This is what Microsoft is trying to continue to push with Xbox Series X. Once again they are promising power. Even back when it was known as Project Scarlett the hook was that Xbox Series X was the most powerful console that consumers have yet seen. It’s that power that they are hoping to make their brand this generation. Consumers will buy Xbox Series X not because of any killer app, but because they like the way that games look and sound on it. In a way, this is Microsoft replicating the original choice in multi-console games we had in the sprite era.
More importantly, this is Microsoft taking a HUGE gamble to retain their user base. They are basically assuming that consumers won’t buy a PS5 for its console exclusives, or at the very least their core audience won’t. Or (again) if they do, they will still prefer to buy software on Microsoft platforms. That’s the major upside for Microsoft here. By doing away with console exclusives they open up more of their userbase to be active software consumers and as I said before, software is where Microsoft or really any first party publisher makes the bulk of their money.
Sony’s choice: reinforcing console identity
So what does Sony get by staying the course? Well, to be clear, they aren’t just choosing to do nothing. They are choosing the benefits that come with console exclusives, and there are lots.
The first, of course, is brand reinforcement. This is the benefit that first parties have been reaping since the early days, and we already discussed it. PlayStation 5 will still likely be the “Persona Machine” or the “Final Fantasy Machine” or the “Street Fighter 6 but only until it comes out on PC Machine.” Yes, that does kind of feel like browbeating your market into buying new hardware so they can still play the games they want… but it works. It’s been proven to work for eight generations now.
The second, is the ability to create experiences that better use the power of PS5 than multi-console games.
Developing games for PC is hard. You have to make your game work with a ton of different graphics cards, processors, and hardware configurations. Your game has to look great at whatever settings your players play it on, and you are generally developing for lower settings and then upgrading the visuals from there.
This causes a couple problems. For one, we in the PC gaming community just kind of accept that games will be buggy here or there, not game breakingly so, but certainly a little. Sometimes you have to put in elbow grease to make them work. Sometimes a game just won’t run the way you would expect it to because of the hardware you are running it on.
Microsoft is going to inherit those same problems, albeit to a smaller degree, with their new policy. Sony, will not.
Sony will be able to make a game for PS5 and PS5 only, and you know what that means? They can push it to its absolute limits. They know that there is only one set of hardware this game will be running on, one set of specs they need to make it operate with. Not only will this allow them to make their exclusive games stable, but they can make it look and sound amazing.
I’m sure a lot of you out there are getting ready with your pitchforks and torches saying that PC games always look better than console games, and yes this is generally true because PC gamers usually have access to better hardware. So your $5,000 gaming rig will make your games look better than Sony’s PS5 will.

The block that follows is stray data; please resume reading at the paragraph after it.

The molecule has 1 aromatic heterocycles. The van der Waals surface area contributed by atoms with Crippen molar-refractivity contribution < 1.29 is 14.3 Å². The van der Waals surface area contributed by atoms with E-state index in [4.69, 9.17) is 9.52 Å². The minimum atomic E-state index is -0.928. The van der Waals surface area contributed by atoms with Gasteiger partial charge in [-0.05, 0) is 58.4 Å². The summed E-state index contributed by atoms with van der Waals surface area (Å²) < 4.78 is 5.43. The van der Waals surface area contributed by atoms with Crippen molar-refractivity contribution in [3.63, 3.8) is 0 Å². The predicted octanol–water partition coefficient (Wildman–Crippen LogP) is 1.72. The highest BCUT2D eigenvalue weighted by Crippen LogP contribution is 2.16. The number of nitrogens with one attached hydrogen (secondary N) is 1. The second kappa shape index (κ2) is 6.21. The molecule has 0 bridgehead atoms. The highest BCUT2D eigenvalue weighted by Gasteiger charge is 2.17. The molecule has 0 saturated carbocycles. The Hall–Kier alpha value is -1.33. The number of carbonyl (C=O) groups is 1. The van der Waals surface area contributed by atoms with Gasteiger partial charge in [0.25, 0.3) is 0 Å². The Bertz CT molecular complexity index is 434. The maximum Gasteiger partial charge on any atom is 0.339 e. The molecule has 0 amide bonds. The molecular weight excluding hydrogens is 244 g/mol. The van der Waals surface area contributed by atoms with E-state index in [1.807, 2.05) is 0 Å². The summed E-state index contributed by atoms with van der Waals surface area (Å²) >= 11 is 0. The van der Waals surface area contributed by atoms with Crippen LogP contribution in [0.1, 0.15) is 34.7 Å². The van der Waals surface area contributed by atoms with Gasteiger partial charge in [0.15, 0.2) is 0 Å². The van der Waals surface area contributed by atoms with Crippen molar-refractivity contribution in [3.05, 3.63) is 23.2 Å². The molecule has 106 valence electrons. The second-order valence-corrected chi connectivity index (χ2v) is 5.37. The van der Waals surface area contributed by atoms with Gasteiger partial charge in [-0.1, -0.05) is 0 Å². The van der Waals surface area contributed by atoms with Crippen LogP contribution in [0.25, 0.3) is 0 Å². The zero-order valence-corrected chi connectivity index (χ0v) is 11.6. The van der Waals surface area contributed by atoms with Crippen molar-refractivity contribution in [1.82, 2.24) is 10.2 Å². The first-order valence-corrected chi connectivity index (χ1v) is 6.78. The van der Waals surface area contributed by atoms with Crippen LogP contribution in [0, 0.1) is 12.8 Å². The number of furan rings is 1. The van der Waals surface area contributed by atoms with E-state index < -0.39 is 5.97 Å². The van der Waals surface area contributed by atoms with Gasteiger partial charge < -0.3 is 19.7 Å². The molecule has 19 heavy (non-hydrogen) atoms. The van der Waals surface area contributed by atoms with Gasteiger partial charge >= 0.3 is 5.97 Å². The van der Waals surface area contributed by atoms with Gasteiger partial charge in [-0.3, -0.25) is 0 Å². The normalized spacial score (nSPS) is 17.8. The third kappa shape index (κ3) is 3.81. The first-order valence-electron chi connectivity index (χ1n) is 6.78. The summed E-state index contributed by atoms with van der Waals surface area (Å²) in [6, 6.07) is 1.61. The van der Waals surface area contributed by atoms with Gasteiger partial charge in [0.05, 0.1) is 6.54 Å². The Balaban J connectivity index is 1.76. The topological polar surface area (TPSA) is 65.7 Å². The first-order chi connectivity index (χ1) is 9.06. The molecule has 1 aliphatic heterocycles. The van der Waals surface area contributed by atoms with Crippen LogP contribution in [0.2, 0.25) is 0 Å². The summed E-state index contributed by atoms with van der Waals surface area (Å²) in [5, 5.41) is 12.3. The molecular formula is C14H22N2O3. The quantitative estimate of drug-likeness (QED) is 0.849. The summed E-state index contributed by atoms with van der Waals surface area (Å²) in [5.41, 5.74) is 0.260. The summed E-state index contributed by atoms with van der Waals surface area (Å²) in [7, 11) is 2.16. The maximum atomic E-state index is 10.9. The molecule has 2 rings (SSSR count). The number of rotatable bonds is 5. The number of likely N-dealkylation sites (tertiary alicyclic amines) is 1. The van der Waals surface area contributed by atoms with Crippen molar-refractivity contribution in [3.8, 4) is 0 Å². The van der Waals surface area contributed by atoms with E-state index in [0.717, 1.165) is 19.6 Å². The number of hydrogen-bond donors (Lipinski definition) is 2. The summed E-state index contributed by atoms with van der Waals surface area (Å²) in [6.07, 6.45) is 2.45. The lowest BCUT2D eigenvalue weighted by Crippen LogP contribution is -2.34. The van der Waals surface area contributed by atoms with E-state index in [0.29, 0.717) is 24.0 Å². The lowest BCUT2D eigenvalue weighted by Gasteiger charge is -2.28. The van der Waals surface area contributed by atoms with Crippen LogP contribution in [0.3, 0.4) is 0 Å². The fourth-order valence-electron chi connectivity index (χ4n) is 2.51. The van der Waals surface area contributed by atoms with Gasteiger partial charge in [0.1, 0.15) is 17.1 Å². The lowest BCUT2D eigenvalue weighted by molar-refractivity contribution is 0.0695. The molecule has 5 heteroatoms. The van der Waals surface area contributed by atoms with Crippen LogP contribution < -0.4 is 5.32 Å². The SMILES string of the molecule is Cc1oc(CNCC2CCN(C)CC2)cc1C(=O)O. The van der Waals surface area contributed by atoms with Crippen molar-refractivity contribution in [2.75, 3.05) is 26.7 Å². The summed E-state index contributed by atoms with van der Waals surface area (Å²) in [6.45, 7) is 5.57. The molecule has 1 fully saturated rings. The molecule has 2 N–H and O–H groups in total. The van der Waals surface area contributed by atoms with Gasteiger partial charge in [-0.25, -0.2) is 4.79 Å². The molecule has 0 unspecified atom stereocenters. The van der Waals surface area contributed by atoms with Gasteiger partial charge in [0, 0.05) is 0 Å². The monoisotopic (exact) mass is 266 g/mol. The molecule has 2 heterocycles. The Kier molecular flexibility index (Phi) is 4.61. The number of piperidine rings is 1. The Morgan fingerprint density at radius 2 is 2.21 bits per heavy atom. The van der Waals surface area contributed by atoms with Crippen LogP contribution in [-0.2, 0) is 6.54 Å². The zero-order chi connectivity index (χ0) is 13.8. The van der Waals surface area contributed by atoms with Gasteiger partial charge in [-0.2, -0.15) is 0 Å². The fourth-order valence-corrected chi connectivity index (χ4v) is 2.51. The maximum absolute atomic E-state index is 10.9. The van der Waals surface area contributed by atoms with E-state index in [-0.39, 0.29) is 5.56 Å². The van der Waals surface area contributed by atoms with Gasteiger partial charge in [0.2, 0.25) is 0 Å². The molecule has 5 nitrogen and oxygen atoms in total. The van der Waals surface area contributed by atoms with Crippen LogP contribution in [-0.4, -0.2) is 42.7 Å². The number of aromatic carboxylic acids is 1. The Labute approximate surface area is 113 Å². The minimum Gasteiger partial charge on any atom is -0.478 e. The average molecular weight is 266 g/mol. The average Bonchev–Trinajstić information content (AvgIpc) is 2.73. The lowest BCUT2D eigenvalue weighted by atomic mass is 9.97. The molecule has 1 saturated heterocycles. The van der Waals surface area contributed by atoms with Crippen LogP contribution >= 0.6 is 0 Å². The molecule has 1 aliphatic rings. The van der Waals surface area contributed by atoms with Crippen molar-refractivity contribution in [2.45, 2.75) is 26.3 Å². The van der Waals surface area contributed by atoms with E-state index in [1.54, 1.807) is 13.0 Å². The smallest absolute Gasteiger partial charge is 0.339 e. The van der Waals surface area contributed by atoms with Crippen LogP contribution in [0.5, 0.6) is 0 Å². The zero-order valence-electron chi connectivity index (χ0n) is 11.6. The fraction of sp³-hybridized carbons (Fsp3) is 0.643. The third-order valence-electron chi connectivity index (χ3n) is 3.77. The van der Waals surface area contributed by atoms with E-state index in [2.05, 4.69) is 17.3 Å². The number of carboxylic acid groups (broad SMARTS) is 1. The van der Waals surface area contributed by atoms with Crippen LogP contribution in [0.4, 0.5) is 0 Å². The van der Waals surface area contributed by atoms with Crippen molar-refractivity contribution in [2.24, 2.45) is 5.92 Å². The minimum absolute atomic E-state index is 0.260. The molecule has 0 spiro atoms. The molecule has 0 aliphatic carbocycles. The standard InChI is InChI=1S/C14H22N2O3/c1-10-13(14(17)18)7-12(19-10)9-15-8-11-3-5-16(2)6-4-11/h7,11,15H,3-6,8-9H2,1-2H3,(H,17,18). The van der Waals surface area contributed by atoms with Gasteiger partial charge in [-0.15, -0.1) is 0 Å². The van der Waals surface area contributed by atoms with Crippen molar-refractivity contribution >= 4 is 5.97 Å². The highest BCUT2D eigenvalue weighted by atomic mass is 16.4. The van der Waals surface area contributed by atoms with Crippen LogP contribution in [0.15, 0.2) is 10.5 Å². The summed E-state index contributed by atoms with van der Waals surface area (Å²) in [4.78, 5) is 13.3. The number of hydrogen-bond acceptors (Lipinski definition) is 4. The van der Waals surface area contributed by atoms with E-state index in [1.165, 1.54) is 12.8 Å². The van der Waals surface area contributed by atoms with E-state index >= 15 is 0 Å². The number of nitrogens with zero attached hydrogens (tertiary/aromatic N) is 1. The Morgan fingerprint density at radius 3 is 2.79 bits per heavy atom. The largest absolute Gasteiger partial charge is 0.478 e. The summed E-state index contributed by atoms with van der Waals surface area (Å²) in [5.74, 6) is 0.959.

But launch titles always kind of look primitive compared to games released later in a console generation. That’s because developers don’t yet know how to harness the power of a new console in the most effective ways. Microsoft is going to have an even bigger issue with that because they have to develop their games to run on last generation hardware. Meanwhile, Sony can focus on PS5 and just PS5 and that will give them a small advantage in terms of development.
Finally, and I hate to keep bringing up this rumor but it’s very important. There’s still murmurs that Sony’s PS5 will be “forever compatible.” What that means is that it will be able to play games going all the way back to the PS1. If this is true (and note, this has not been confirmed yet) then Sony is essentially doing the exact opposite of Microsoft.
Microsoft is ensuring that you can play new games on old hardware. Sony is ensuring you can play old games on new hardware. Instead of enticing you to buy a PS5 with power, they would be enticing you with convenience. If PS5 is, in fact, backward compatible with all PlayStation games, then you would only ever need a PS5 to play any Sony product. After a few years pass, Xbox Series X will eventually get its own exclusives (presumably) at which point you’ll still need to dust off your Xbox One X, Xbox 360, and original Xbox to play Microsoft games.
Pro or anti consumer?
So let’s address the rabble rabble and discuss whether either of these policies are anti-consumer. While it’s important to be vigilant about anti-consumer policies, I’m not entirely sure a choice to have or not have console exclusives can be looked at as either pro or anti-consumer. We never really looked at this choice as anti-consumer before. It’s hard to believe that in previous generation this was “just how things were” but in current generations Sony is making console exclusives just to dick us over.
Remember, Sony is also taking a gamble here. Microsoft’s policy allows much more of its user-base to purchase its software. Meanwhile, Sony’s PS5 exclusives will have a much much smaller user base that has to make just as much money.
Both are models that their respective company hopes to make money with, just in different ways and appealing to different consumers.
A more interesting question is, which policy will win, because it will have long standing historical repercussions. If Microsoft “wins” and turns a bigger profit than Sony, then they are sure to follow the same policy for whatever comes after Xbox Series X, and Sony is sure to follow. It might actually be the end of the exclusive as we know it.
Meanwhile, if Sony wins, there’s two possibilities. One, things can stay how they are. Two, depending on the capabilities of PS5, backward compatibility might become more important as a console launch feature.
Either way, we are watching a small piece of gaming history, as well as gaming economics, being made.
What do you think? Which policy appeals to you more as a consumer? Let us know in the comments.